Who are you? Where are you from?
I hail from the northern NH Sweatt family, with no famous connections to the senator ‘Swett’ or the R&B singer ‘Sweat’, just Scott Sweatt from Errol, NH.
Have you worked with Whistler before?
The last production I worked on was In on It in the fall of last year, and then have done other readings and workshop performances like The Dollatorium and Trojan Women.
How did you get involved with The Europeans?
It has been over a year since I first read the play as part of the Barker festival, and then the process of decoding Barker began over the months that followed. This involved many stolen conversations of “When are we going to do this?” and “I like that play a lot. More please.” And now we are here and I still want more.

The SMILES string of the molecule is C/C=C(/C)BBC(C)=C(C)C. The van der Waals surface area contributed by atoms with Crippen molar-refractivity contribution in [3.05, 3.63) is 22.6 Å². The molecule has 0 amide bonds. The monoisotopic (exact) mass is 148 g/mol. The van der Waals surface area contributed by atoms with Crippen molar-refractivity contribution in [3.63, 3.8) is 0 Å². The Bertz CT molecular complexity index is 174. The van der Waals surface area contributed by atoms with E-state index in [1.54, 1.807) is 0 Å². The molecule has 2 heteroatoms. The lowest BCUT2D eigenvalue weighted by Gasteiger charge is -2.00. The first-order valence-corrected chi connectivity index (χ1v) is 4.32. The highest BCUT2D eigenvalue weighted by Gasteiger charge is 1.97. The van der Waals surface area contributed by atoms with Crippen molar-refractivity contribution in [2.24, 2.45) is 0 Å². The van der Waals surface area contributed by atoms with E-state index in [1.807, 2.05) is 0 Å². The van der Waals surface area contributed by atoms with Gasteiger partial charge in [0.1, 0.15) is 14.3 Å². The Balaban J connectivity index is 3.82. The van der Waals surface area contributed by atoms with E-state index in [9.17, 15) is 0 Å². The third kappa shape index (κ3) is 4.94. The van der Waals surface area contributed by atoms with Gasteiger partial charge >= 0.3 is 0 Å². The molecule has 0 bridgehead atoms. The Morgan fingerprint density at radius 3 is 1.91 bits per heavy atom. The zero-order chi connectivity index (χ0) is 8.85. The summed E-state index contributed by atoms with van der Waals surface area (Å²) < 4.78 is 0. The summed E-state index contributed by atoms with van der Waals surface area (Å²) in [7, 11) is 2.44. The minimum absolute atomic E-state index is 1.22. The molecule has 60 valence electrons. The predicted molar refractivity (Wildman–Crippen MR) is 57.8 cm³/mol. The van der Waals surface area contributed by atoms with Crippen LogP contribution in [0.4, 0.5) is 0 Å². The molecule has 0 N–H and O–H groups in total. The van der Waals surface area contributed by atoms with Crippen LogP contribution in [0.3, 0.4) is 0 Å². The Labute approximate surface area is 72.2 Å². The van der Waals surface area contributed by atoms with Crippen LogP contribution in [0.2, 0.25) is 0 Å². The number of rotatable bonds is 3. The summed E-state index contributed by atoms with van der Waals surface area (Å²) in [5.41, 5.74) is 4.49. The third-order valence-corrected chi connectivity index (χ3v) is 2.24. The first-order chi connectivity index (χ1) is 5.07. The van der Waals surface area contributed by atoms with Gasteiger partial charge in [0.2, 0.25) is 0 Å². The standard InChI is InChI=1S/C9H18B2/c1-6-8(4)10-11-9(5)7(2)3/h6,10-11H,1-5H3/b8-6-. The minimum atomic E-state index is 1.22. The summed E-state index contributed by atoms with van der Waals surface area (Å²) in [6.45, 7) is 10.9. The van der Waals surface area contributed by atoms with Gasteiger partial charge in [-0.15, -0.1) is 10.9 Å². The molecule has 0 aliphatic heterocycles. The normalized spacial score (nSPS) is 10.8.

What, to you, is the most exciting aspect of The Europeans?
I like words. I like to sift through a text and find inspiration in rhythms and subtexts, and Barker excites that archeologist in me because it is not always readily apparent how to play inside of that world. It’s exciting to me to engage in a conversation with a playwright simply by trying to decode the meaning every time I open my mouth to speak.
What makes working on a Barker play different from other experiences?
It hangs in the tension of having to maintain a heightened presence while simultaneously filtering these larger emotional experiences into the subtle gestures. It requires a quiet intensity that has the potential to erupt but is more often restrained.
What’s your favorite rehearsal overheard so far?
“I know how to do it from behind, but how many thrusts do I have to do?”